- Projection – attributing to others own views, behaviours or features, most often negative ones, often not perceived at home. The reason is the greater availability of these views, behaviours and features in the person who possesses them, and thus easier pulling into a given category. Example. Mother yells at the child. He thinks the child is extremely aggressive. In fact, she is aggressive herself. As usual in the case of defence mechanisms, we have two aspects here: avoidance of frustration (the mother does not have to feel guilty for unjustly scolding the child) and distortion of reality (the child suffers and does not understand why she is disciplined, this causes him guilt). Studies have shown that people do not design their characteristics either on persons too similar to them (this could make it difficult to prove that they do not have these characteristics themselves) or on persons too different (then the projection thesis would seem unbelievable). Projection often justifies aggressive behaviour by building faith in the world’s aggressive attitude and the need for self-defence. It then becomes a typical symptom of paranoia. Projection according to Holmes is divided into:
- Projection of similarity – a projection of own unconscious feature. It is equivalent to Freudian classical projection. It is based on the fact that people who have certain negative qualities are not aware of it, attribute these qualities to others to a greater extent than those who are aware of these qualities.
- Attributive – a projection of own, conscious feature. It consists in the fact that other people are assigned their own negative awareness. This projection is greater when a person who is attributed to similar characteristics is liked and valued.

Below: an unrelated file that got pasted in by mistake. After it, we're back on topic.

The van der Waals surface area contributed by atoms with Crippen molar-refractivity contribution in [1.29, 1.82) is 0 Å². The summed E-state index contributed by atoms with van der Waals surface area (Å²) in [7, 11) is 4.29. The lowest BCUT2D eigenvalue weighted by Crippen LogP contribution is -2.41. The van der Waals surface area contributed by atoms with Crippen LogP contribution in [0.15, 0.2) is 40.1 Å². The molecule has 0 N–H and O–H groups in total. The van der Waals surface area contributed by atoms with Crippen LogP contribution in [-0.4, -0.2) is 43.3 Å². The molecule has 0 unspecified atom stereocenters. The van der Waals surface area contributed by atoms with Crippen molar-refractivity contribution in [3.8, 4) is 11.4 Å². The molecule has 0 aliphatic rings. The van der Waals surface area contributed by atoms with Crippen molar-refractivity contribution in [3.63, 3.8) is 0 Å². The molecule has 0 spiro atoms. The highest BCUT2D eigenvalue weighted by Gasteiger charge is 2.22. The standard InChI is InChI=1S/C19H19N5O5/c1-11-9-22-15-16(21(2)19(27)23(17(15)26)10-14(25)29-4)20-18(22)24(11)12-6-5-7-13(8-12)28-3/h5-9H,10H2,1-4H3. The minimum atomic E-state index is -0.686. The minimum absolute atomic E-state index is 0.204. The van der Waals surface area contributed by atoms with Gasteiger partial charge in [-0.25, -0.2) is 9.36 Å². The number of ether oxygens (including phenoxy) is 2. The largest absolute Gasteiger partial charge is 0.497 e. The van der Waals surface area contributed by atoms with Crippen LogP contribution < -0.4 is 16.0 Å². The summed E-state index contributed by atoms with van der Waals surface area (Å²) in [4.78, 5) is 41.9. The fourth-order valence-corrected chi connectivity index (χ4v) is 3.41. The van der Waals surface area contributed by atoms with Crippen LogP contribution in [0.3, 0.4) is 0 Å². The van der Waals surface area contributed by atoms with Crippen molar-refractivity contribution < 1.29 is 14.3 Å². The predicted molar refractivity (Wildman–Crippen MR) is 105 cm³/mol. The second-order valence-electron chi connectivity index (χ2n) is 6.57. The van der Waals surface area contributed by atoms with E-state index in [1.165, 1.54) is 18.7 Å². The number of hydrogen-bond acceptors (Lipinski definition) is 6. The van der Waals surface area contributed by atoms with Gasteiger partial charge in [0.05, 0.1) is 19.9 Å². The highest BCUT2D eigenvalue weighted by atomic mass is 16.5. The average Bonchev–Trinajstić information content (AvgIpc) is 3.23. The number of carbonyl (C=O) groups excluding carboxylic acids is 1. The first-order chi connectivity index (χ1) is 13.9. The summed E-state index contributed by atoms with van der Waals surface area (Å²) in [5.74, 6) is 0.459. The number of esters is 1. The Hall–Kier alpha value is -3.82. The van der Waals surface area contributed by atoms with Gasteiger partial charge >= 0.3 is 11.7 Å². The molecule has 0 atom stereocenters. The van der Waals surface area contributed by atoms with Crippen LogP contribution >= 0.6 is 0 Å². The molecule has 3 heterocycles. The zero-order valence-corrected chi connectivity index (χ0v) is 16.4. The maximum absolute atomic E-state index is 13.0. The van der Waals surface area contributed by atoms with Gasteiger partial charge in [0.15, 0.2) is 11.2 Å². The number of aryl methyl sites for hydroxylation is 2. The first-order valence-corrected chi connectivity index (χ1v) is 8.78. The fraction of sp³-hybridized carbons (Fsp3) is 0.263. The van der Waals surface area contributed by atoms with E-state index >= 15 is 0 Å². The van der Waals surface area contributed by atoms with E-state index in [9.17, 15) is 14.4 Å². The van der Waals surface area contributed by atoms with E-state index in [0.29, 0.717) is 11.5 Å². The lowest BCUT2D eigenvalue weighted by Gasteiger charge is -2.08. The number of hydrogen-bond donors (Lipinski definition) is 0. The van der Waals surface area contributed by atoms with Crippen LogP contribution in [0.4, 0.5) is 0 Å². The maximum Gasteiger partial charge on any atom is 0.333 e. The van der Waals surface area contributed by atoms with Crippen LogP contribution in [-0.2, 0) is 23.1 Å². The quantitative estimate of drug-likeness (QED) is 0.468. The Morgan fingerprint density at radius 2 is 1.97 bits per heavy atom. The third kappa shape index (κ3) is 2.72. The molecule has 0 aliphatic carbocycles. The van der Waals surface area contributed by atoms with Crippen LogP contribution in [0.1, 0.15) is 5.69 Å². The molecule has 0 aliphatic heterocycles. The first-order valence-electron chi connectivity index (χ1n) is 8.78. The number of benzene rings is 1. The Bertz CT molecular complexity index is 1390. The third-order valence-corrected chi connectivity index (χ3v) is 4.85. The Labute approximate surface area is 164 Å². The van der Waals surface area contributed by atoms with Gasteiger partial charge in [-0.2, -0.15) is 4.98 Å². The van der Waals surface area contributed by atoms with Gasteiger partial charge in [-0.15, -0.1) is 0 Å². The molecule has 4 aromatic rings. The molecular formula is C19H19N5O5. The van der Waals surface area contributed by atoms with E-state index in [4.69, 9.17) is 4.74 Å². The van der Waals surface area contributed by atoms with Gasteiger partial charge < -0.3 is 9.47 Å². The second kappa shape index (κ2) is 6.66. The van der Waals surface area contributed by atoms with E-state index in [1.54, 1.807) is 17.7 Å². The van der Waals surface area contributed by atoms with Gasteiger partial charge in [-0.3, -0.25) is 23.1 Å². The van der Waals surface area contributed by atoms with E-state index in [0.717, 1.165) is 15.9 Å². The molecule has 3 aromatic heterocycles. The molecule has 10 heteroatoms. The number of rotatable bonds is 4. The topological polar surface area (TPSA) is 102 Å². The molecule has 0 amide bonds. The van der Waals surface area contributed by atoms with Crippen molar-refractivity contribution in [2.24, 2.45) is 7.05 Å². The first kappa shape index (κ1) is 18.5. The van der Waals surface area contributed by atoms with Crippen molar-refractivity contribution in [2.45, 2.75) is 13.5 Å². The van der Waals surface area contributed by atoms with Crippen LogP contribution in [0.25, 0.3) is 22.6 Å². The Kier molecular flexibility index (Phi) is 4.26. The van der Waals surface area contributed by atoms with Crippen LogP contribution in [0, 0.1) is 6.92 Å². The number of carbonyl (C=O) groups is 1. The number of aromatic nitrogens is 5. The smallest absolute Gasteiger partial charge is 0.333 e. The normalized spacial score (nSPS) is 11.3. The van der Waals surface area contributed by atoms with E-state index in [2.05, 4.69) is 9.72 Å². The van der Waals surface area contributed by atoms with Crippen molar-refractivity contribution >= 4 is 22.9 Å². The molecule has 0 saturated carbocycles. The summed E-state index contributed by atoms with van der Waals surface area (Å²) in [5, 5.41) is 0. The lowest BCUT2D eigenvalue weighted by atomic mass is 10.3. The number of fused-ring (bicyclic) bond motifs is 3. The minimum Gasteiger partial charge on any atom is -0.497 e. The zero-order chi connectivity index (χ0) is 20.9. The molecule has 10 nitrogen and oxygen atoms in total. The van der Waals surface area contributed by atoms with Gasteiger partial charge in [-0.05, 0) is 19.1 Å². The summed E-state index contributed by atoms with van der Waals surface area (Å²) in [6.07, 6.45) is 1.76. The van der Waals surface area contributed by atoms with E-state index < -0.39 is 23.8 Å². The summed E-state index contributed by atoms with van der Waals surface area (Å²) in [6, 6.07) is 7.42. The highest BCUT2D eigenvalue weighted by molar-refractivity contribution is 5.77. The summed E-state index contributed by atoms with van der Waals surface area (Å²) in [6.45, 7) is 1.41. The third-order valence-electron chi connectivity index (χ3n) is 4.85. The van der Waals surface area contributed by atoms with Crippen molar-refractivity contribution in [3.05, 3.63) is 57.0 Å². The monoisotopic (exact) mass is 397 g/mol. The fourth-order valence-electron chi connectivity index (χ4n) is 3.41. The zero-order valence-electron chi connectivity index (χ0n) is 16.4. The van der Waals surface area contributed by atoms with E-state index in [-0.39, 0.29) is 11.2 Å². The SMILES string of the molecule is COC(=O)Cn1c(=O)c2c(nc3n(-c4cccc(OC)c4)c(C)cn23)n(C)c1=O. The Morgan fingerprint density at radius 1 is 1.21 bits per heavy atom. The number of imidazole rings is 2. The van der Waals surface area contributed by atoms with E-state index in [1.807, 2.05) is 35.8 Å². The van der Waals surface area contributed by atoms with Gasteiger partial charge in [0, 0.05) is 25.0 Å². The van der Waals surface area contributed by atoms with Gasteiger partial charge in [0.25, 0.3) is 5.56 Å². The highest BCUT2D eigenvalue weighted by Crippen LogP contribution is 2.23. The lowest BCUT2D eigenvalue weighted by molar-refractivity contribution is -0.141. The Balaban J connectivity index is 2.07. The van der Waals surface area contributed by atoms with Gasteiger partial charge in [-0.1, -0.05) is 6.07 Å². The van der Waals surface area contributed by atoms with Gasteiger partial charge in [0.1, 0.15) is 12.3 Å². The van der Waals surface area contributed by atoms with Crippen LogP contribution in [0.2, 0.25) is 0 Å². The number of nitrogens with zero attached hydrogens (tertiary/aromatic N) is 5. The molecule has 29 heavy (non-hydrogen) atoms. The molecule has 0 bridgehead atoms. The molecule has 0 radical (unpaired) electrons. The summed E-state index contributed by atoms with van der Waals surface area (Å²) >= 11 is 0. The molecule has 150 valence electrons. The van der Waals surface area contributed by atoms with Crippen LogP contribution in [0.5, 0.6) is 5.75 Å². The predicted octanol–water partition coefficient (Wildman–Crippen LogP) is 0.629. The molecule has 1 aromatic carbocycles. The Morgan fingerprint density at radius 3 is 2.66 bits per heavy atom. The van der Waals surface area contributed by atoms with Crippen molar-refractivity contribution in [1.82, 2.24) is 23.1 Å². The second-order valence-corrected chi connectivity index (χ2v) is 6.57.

- Panglasian-Kassandra projection – attributing to others a feature that you do not possess in the absence of awareness of your own trait leading to the projection. The Kassandra projection is that the subject has unconscious positive feelings, but perceives the world as negative. This projection is a reversal of the Pan-Yang projection.
- Complementary – a projection of a feature which you do not have while being aware of your own feature leading to the projection. For example, A frightened person perceives others as threatening or a submissive person perceives others as dominant. Psychoanalysis distinguishes between two types of projection:
- Psychotic – it consists in perceiving unacceptable internal impulses and their derivatives and behaving as if they were external to the self.
- Nonpsychotic — involves assigning your own, unacceptable behaviours and impulses to others. A related concept is projection identification.
- Rationalization – seemingly rational justification after the fact of your decisions and attitudes, when real motives remain hidden, often also from your own consciousness. For example, a mother yells at the child. He thinks the reason is the child’s rude behaviour. In fact, her child’s identical behaviour has never bothered her, and the real reason is her fear of being fired. Thanks to this, the mother feels better (avoiding frustration – she does not have to feel guilty for unloading herself on the child), but the child suffers unjustly (distortion of reality in the mother). Two typical types of rationalization were called “sour grapes” and “sweet lemons”:
- Sour grapes – it is an invalid recognition of a goal that we have not achieved.
- Sweet lemons – is to convince ourselves that the unpleasant events and situations that we share are actually pleasant. This form of rationalization is also known as positive thinking. For example, you wanted to buy an SUV and your wife a van. You bought an SUV, so you prove yourself that the SUV is better.
- Fission – a defence mechanism involving the splitting of external objects into quite good and quite bad. A person in contact with the person using the fission may suddenly be classified into one of the categories and depreciated or idealized. Self-image, world-image, morality, etc. oscillate similarly.